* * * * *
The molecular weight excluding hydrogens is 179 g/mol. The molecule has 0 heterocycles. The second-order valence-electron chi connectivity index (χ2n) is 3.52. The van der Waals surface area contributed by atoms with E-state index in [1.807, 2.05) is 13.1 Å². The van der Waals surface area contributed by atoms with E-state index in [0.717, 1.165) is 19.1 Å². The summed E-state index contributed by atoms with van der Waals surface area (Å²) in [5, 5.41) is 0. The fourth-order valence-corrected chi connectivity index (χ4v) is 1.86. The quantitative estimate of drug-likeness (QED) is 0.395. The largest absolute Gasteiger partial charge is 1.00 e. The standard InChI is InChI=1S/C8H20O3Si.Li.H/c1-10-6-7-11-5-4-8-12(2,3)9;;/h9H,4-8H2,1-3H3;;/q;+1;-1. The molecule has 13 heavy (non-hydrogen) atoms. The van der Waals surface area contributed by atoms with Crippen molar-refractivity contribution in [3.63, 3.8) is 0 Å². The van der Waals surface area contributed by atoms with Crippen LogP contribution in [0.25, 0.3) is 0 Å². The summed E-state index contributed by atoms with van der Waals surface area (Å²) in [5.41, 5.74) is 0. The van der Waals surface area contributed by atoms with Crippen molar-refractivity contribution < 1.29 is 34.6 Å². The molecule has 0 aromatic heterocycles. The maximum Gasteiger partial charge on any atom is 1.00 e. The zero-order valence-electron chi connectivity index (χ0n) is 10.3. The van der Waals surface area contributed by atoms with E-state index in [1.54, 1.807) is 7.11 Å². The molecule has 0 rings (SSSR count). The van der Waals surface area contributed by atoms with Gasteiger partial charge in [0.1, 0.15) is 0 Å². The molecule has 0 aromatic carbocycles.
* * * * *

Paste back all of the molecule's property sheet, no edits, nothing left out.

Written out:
The molecular weight excluding hydrogens is 179 g/mol. The molecule has 0 heterocycles. The second-order valence-electron chi connectivity index (χ2n) is 3.52. The van der Waals surface area contributed by atoms with E-state index in [1.807, 2.05) is 13.1 Å². The van der Waals surface area contributed by atoms with E-state index in [0.717, 1.165) is 19.1 Å². The summed E-state index contributed by atoms with van der Waals surface area (Å²) in [5, 5.41) is 0. The fourth-order valence-corrected chi connectivity index (χ4v) is 1.86. The quantitative estimate of drug-likeness (QED) is 0.395. The largest absolute Gasteiger partial charge is 1.00 e. The standard InChI is InChI=1S/C8H20O3Si.Li.H/c1-10-6-7-11-5-4-8-12(2,3)9;;/h9H,4-8H2,1-3H3;;/q;+1;-1. The molecule has 13 heavy (non-hydrogen) atoms. The van der Waals surface area contributed by atoms with Crippen molar-refractivity contribution in [3.63, 3.8) is 0 Å². The van der Waals surface area contributed by atoms with Crippen LogP contribution in [0.25, 0.3) is 0 Å². The summed E-state index contributed by atoms with van der Waals surface area (Å²) in [5.41, 5.74) is 0. The van der Waals surface area contributed by atoms with Crippen molar-refractivity contribution < 1.29 is 34.6 Å². The molecule has 0 aromatic heterocycles. The maximum Gasteiger partial charge on any atom is 1.00 e. The zero-order valence-electron chi connectivity index (χ0n) is 10.3. The van der Waals surface area contributed by atoms with E-state index in [1.54, 1.807) is 7.11 Å². The molecule has 0 rings (SSSR count). The van der Waals surface area contributed by atoms with Gasteiger partial charge in [0.1, 0.15) is 0 Å². The molecule has 0 aromatic carbocycles.